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I really haven’t done that many murals, but since I was the first Mexican-American in the U.S.A. to start painting murals for the new public art movement in 1968, I’m in history books related to this movement. Actually it was in 1964 at Lane Technical High School in Chicago, when I first started to paint murals. The mural Castillo worked with a team of students, received an award in 1965 and it was mounted in the main office at Lane Tech. There I was surrounded by major fresco works and WPA murals. At the time I was also aware of the pre-Columbian frescos of the Maya and Teotihuacanos and the three major Mexican muralists, Los Tres Grandes Rivera, Orozco an Siqueiros.

It was not until 1968 when I painted the first Chicano and first anti Viet Nam war mural, “Peace” or Metafisica, as it came to be known at the Halsted Urban Progress Center on Halsted Street and Cullerton in the Pilsen neighborhood of Chicago, that I painted a mural outdoors. When I painted this, I was not aware of Bill Walker’s Wall of Respect which he painted in 1967. I simply was basing my stimulus on what I had done in 1964 at Lane Tech and also my Mexican Heritage. Then in 1969 I painted The Wall of Brotherhood at 18th Street and Halsted Street also in Pilsen. This second mural which was about two blocks away from “Peace” was painted by a group of students from different ethnic backgrounds. Because of this and its theme, The Wall of Brotherhood became the first multicultural mural of the new movement.

Both of these murals paid homage to pre-Colombian cultures, the 2D Design aesthetic of the indigenous peoples of the Americas, for I distinctly wanted to state that these works were not following a Western or European aesthetic. The wall was recognized as a flat plane without giving the illusion of space and perspective. These murals served as the springboard for all the Mexican-American murals which followed in Pilsen.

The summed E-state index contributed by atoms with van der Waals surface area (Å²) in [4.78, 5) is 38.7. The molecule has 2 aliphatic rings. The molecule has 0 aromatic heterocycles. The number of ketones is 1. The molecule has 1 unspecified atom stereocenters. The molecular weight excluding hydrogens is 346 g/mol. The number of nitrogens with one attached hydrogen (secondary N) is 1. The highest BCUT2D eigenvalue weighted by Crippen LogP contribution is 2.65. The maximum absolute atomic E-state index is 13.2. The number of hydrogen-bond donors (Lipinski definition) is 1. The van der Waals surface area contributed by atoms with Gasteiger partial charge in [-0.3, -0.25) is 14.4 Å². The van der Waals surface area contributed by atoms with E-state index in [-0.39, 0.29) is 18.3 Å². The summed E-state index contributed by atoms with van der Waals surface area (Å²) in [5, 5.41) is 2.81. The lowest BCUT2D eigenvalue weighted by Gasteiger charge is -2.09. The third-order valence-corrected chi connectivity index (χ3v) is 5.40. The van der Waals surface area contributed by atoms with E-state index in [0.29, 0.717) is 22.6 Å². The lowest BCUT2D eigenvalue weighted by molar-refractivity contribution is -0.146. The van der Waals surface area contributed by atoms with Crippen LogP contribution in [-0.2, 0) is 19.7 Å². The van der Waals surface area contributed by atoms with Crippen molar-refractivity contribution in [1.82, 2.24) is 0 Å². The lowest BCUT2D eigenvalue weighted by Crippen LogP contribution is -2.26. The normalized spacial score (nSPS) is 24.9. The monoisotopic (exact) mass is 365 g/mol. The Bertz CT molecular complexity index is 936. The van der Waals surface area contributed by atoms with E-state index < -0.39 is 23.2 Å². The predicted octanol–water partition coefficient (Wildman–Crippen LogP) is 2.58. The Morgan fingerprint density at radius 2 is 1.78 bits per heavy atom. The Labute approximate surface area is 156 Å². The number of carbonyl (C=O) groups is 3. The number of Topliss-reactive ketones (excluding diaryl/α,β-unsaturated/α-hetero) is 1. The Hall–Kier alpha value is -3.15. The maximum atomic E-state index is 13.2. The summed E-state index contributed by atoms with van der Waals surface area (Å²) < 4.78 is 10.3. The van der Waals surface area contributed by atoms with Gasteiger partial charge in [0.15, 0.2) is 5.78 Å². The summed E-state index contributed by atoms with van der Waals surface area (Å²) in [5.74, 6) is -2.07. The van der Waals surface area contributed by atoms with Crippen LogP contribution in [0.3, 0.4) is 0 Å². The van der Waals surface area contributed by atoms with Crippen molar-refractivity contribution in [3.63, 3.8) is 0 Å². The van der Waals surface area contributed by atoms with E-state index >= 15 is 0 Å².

Also the process by which I painted these has been followed up to the present time. This was to work with community youth and train them in and expose them to art so that they could help paint the mural. This procedure for painting a mural served as a prototype for many murals which followed and are still being painted today.

When I painted Metafisica it didn’t get much publicity but the Wall of Brotherhood did. It was in the news in a couple of TV channels here in Chicago and it was at the same time when man first landed on the moon and the phrase “This is a small step for man and a giant step for mankind” was being heard around the world. Well, I didn’t realize it then, but this small step for me (The painting of the first Latino mural in the USA belonging to the public art movement) was a giant step for my community when the two murals gave birth to a cultural renaissance in Chicago's Pilsen neighborhood. I had no idea this was going to turn out to be such a big thing. There were the astronauts seeing Earth from space as a small global village and here we were in Pilsen telling the world that we were all one human family with our Wall of Brotherhood. Its focal point had the peace symbol made up of four red arms (hands pointing out) to show that no matter what color the skin was, the blood underneath was the same color.

Since 1990, when I came back to Chicago, I have done several mural workshops around the Chicago metropolitan area, one out of state, and one in another country. I also started to teach mural painting at Columbia College. We have done five murals there.

Out of the several mural workshops I have given, three stand out as being the best:

1. World cultures mural at Triton College, 1997
2. The University of Guadalajara workshop, in Mexico, 1995
3. The Traces of Humanity Mural at Omaha, Nebraska, 1996